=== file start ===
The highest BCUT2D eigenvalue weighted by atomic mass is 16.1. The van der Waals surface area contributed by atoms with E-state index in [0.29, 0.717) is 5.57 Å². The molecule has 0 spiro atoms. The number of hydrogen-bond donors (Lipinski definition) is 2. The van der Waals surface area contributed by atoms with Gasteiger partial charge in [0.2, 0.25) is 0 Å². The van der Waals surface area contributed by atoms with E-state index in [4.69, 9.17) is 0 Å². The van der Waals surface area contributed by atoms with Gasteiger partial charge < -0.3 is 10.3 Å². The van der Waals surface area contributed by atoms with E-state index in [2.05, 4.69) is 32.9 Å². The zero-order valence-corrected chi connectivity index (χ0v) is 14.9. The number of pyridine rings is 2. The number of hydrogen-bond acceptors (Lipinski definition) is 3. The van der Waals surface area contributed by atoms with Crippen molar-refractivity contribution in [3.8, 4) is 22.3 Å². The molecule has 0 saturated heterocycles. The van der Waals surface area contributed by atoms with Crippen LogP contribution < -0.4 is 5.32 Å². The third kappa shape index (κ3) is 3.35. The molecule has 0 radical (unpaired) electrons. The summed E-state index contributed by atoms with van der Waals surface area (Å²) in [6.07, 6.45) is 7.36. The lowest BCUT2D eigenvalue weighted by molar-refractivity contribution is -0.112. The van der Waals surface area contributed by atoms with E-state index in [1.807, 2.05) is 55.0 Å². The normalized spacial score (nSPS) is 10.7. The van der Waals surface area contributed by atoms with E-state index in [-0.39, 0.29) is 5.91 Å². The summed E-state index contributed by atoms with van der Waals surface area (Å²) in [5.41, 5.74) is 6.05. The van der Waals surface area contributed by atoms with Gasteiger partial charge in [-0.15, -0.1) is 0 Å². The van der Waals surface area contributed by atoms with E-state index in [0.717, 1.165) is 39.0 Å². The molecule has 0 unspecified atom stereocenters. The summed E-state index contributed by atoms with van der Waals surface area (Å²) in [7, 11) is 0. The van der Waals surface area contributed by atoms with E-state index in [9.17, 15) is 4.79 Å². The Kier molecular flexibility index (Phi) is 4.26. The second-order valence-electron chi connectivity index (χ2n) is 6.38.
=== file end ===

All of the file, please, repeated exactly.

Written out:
The highest BCUT2D eigenvalue weighted by atomic mass is 16.1. The van der Waals surface area contributed by atoms with E-state index in [0.29, 0.717) is 5.57 Å². The molecule has 0 spiro atoms. The number of hydrogen-bond donors (Lipinski definition) is 2. The van der Waals surface area contributed by atoms with Gasteiger partial charge in [0.2, 0.25) is 0 Å². The van der Waals surface area contributed by atoms with E-state index in [4.69, 9.17) is 0 Å². The van der Waals surface area contributed by atoms with Gasteiger partial charge < -0.3 is 10.3 Å². The van der Waals surface area contributed by atoms with E-state index in [2.05, 4.69) is 32.9 Å². The zero-order valence-corrected chi connectivity index (χ0v) is 14.9. The number of pyridine rings is 2. The number of hydrogen-bond acceptors (Lipinski definition) is 3. The van der Waals surface area contributed by atoms with Crippen molar-refractivity contribution in [3.8, 4) is 22.3 Å². The molecule has 0 saturated heterocycles. The van der Waals surface area contributed by atoms with Crippen LogP contribution < -0.4 is 5.32 Å². The third kappa shape index (κ3) is 3.35. The molecule has 0 radical (unpaired) electrons. The summed E-state index contributed by atoms with van der Waals surface area (Å²) in [6.07, 6.45) is 7.36. The lowest BCUT2D eigenvalue weighted by molar-refractivity contribution is -0.112. The van der Waals surface area contributed by atoms with E-state index in [1.807, 2.05) is 55.0 Å². The normalized spacial score (nSPS) is 10.7. The van der Waals surface area contributed by atoms with E-state index in [-0.39, 0.29) is 5.91 Å². The summed E-state index contributed by atoms with van der Waals surface area (Å²) in [5.41, 5.74) is 6.05. The van der Waals surface area contributed by atoms with Gasteiger partial charge in [-0.15, -0.1) is 0 Å². The van der Waals surface area contributed by atoms with E-state index in [0.717, 1.165) is 39.0 Å². The molecule has 0 unspecified atom stereocenters. The summed E-state index contributed by atoms with van der Waals surface area (Å²) in [7, 11) is 0. The van der Waals surface area contributed by atoms with E-state index in [9.17, 15) is 4.79 Å². The Kier molecular flexibility index (Phi) is 4.26. The second-order valence-electron chi connectivity index (χ2n) is 6.38.